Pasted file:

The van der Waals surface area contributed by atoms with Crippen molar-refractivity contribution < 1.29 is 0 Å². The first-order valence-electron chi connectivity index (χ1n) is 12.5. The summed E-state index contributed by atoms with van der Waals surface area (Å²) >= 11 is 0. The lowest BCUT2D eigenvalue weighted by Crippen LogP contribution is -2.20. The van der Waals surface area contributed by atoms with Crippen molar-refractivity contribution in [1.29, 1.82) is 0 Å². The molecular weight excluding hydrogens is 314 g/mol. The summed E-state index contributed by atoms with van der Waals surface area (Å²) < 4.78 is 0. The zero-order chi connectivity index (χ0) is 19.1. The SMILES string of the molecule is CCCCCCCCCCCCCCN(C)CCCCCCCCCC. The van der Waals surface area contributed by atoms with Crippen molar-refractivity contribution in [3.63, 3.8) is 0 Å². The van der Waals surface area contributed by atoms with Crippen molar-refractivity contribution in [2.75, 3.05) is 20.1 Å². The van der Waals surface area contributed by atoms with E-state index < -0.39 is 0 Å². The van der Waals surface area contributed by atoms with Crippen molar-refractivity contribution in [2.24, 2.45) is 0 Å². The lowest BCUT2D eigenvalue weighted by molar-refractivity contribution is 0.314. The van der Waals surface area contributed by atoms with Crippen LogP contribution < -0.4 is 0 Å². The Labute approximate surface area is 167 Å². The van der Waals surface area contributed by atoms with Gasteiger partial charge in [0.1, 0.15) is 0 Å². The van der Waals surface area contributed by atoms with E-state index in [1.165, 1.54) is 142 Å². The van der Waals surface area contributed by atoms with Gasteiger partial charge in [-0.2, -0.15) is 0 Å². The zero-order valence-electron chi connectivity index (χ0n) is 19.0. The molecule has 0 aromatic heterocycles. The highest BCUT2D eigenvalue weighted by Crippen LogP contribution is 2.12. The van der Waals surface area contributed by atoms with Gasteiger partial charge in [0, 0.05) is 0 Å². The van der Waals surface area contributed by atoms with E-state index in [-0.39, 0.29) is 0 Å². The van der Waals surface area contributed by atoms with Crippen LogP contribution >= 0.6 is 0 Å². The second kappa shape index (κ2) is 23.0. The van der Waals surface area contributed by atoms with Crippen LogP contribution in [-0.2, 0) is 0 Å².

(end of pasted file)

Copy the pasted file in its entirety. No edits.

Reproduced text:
The van der Waals surface area contributed by atoms with Crippen molar-refractivity contribution < 1.29 is 0 Å². The first-order valence-electron chi connectivity index (χ1n) is 12.5. The summed E-state index contributed by atoms with van der Waals surface area (Å²) >= 11 is 0. The lowest BCUT2D eigenvalue weighted by Crippen LogP contribution is -2.20. The van der Waals surface area contributed by atoms with Crippen molar-refractivity contribution in [1.29, 1.82) is 0 Å². The molecular weight excluding hydrogens is 314 g/mol. The summed E-state index contributed by atoms with van der Waals surface area (Å²) < 4.78 is 0. The zero-order chi connectivity index (χ0) is 19.1. The SMILES string of the molecule is CCCCCCCCCCCCCCN(C)CCCCCCCCCC. The van der Waals surface area contributed by atoms with Crippen molar-refractivity contribution in [3.63, 3.8) is 0 Å². The van der Waals surface area contributed by atoms with Crippen molar-refractivity contribution in [2.75, 3.05) is 20.1 Å². The van der Waals surface area contributed by atoms with E-state index < -0.39 is 0 Å². The van der Waals surface area contributed by atoms with Crippen molar-refractivity contribution in [2.24, 2.45) is 0 Å². The lowest BCUT2D eigenvalue weighted by molar-refractivity contribution is 0.314. The van der Waals surface area contributed by atoms with Crippen LogP contribution < -0.4 is 0 Å². The Labute approximate surface area is 167 Å². The van der Waals surface area contributed by atoms with Gasteiger partial charge in [0.1, 0.15) is 0 Å². The van der Waals surface area contributed by atoms with E-state index in [1.165, 1.54) is 142 Å². The van der Waals surface area contributed by atoms with Gasteiger partial charge in [-0.2, -0.15) is 0 Å². The zero-order valence-electron chi connectivity index (χ0n) is 19.0. The molecule has 0 aromatic heterocycles. The highest BCUT2D eigenvalue weighted by Crippen LogP contribution is 2.12. The van der Waals surface area contributed by atoms with Gasteiger partial charge in [0, 0.05) is 0 Å². The van der Waals surface area contributed by atoms with E-state index in [-0.39, 0.29) is 0 Å². The van der Waals surface area contributed by atoms with Crippen LogP contribution >= 0.6 is 0 Å². The second kappa shape index (κ2) is 23.0. The van der Waals surface area contributed by atoms with Crippen LogP contribution in [-0.2, 0) is 0 Å².